LF: I’m a terrible plot planner. I start with a hook that intrigues me, then go from there. I love it when the story reveals itself, but I admit I also have a hefty file of dangling, no-go hooks (including one with a character who can see thirty seconds into the future, and another with a spoiled young film actress who finds herself shackled to an Old West lawman). I suppose someday I’ll figure out what happens to those folks.
KJD: I know the feeling. Some of my plots dive down a ruddy great hole never to be seen again.
What excites you about writing and the writing process?
LF: I love a good story, and I’m always excited and anxious to find out what happens next. Sounds crazy, but I always get surprised by stories even as I write them. Characters take on lives of their own and do exactly what they want to do. I think it must be a happy form of mental illness.
KJD: Yep – mine too. Sometimes I can’t work out what happens next until the characters tell me. Writers are nutters aren’t we? When did you start writing creative fiction?
LF: I’ve always loved to write. When I was a child, I used to write little books for my dolls. (I didn’t care about playing with the dolls – I just liked the books.) However, it’s only been in the last five years or so that I’ve been able to devote the time to writing that it really needs and deserves.
KJD: It’s the same with me. I started writing properly around 2012, after abortive efforts in the 1980s.
Tell me a little about your latest work. Where did you find the inspiration? What’s it about? When can we expect to see it on the bookshelves? How about a sneak preview?
LF: Because we have a two-year-old toddler at home, in the last few months it’s been more practical for me to write novellas and short stories. The two latest, “The Sheriff of Hel’n Gone” and “Christmas Treasure,” appear in “Cowboys, Creatures, and Calico” and “Present for a Cowboy”, Halloween- and Christmas-themed collections from Prairie Rose Publishing. “Present for a Cowboy” was released a couple of months ago.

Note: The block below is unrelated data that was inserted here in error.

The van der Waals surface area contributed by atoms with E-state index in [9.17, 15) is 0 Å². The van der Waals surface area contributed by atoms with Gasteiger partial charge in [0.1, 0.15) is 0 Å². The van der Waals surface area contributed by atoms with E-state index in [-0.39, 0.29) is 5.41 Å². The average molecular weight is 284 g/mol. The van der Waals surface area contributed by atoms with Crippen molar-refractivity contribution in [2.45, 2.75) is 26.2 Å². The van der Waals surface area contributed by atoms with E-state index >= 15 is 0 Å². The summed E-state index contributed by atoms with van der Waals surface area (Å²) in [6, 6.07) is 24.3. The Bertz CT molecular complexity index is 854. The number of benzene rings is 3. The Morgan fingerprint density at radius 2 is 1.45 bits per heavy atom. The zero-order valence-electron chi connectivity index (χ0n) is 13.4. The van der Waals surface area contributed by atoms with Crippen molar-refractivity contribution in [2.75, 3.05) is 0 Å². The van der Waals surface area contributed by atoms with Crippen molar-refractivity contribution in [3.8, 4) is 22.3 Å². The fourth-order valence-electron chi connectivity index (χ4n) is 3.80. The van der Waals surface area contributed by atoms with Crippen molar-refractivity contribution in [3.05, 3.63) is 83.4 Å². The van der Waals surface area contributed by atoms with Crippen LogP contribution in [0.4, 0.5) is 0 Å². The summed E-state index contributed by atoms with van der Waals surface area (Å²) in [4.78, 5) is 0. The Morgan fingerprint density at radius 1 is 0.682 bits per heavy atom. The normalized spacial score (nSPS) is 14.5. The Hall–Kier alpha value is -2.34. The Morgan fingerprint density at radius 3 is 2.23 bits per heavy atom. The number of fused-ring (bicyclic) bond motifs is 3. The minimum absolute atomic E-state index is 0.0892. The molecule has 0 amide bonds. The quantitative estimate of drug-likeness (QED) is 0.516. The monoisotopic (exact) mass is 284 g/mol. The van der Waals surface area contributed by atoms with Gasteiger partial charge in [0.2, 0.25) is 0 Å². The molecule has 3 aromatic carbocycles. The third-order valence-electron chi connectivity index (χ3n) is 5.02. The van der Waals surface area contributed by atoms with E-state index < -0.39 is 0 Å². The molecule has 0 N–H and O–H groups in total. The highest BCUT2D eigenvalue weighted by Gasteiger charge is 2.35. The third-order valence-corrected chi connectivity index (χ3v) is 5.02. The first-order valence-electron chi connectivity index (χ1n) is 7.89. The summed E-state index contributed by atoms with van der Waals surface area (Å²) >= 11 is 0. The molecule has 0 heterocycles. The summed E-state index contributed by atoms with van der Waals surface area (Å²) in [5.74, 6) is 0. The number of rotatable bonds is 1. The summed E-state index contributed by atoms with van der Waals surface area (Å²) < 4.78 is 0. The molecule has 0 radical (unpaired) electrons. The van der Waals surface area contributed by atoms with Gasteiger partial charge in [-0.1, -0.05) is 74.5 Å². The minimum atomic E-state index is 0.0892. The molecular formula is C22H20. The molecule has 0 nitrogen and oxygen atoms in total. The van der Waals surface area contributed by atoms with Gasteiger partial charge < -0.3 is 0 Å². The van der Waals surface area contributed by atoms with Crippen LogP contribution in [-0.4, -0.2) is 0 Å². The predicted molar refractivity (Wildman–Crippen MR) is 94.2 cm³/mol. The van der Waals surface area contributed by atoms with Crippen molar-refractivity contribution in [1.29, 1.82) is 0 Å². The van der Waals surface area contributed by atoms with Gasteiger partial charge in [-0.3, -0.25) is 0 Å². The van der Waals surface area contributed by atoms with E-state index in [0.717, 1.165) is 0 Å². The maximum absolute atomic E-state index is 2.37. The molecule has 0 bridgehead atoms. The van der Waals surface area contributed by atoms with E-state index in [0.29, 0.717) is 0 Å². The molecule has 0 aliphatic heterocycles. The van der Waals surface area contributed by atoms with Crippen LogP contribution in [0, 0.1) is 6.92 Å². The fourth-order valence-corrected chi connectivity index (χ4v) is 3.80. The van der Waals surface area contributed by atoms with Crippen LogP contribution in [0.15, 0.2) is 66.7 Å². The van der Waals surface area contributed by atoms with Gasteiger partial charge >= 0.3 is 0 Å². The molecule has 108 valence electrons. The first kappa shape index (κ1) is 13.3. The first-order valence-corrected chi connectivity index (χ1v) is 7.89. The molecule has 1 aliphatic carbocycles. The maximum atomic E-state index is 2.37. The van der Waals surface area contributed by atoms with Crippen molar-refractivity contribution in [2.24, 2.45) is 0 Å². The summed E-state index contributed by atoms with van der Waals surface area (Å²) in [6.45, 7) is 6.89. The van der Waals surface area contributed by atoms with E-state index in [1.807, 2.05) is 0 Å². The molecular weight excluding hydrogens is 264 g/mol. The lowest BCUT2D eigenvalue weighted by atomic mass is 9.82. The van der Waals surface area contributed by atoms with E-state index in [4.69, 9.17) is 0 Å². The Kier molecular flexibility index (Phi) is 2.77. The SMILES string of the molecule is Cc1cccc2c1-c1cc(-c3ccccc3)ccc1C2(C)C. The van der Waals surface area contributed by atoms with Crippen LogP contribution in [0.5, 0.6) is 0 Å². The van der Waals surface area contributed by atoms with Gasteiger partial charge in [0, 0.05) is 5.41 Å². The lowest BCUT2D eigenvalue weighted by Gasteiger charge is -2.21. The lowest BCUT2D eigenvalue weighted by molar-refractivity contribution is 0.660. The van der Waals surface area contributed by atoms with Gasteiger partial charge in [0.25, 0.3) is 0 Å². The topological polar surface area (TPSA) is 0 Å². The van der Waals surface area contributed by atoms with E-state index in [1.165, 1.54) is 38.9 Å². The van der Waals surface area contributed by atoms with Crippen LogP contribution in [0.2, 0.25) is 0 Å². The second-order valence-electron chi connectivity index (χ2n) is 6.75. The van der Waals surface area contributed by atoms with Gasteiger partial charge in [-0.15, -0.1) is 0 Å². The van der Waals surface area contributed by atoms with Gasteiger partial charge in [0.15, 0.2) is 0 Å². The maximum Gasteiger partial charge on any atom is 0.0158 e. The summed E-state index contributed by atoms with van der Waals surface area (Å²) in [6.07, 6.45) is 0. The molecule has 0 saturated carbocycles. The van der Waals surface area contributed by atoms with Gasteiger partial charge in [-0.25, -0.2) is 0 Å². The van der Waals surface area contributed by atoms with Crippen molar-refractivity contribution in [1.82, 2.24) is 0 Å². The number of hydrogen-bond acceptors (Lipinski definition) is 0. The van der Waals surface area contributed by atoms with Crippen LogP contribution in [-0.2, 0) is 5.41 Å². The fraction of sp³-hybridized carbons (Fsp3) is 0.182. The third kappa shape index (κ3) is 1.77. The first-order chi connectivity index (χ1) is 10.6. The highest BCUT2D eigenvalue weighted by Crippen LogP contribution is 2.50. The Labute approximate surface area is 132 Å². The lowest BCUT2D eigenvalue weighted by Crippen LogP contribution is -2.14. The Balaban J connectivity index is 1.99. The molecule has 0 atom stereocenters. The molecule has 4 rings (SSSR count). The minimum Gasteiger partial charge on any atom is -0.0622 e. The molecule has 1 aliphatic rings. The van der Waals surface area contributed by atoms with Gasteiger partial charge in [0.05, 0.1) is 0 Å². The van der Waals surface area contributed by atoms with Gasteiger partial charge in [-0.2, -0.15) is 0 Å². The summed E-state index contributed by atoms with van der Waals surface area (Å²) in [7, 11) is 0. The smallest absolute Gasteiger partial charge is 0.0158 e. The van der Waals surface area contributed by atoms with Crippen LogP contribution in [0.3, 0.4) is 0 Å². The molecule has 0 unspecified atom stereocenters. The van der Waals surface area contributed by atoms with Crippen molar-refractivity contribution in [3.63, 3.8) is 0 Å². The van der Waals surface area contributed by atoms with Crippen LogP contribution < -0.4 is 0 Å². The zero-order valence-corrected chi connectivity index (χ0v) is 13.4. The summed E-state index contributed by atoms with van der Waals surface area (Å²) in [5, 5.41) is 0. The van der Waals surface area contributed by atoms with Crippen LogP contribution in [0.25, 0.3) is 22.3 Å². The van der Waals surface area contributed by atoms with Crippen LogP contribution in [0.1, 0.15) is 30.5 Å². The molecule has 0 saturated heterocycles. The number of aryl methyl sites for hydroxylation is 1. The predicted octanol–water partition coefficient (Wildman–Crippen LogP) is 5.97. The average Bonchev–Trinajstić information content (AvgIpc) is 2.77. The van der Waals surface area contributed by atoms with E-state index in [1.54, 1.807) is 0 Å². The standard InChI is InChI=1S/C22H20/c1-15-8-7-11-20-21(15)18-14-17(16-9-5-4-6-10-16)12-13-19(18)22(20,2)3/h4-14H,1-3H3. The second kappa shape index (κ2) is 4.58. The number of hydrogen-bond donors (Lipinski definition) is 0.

Here’s a brief look at “The Sheriff of Hel’n Gone”:
“Work?” Tom asked. She surely didn’t look like any schoolmarm or shopgirl he’d ever seen. And those muddy boots in her – what had she called it? “Jeep”? – well, he couldn’t imagine any saloon girl he knew clomping around in them.
Hallie thought it odd that the sheriff looked as puzzled as he did interested, but she said, “Yes. I’m an archaeologist. I specialize in Native California tribes. You got a Chumash or a Miwok site, I’m your girl.”
Now Tom got it. Sort of. “You’re speaking of Injuns,” he said tentatively, as though he weren’t quite sure.
Hallie frowned. “Native Americans, yes. I excavate and study tribal sites and artifacts. You know, bones, shells, potsherds, tools.”
She looked at him expectantly. Tom cocked his head, asked, “There a market for such like that?”
“Unfortunately, there is. But what I find goes back to the appropriate tribal authorities, and then, if they approve, to a museum like the Bowers or the Autry.”
At a loss for anything to say to that, Tom simply urged her hand back down to the pharmacy box. “Well, in any case, you got anything in there I can actually patch you up with?”
“Sure. And thanks, I appreciate it. Kind of hard to do it myself without a mirror.” She rifled through the supplies, then handed him a small, brown bottle and a flat little paper package.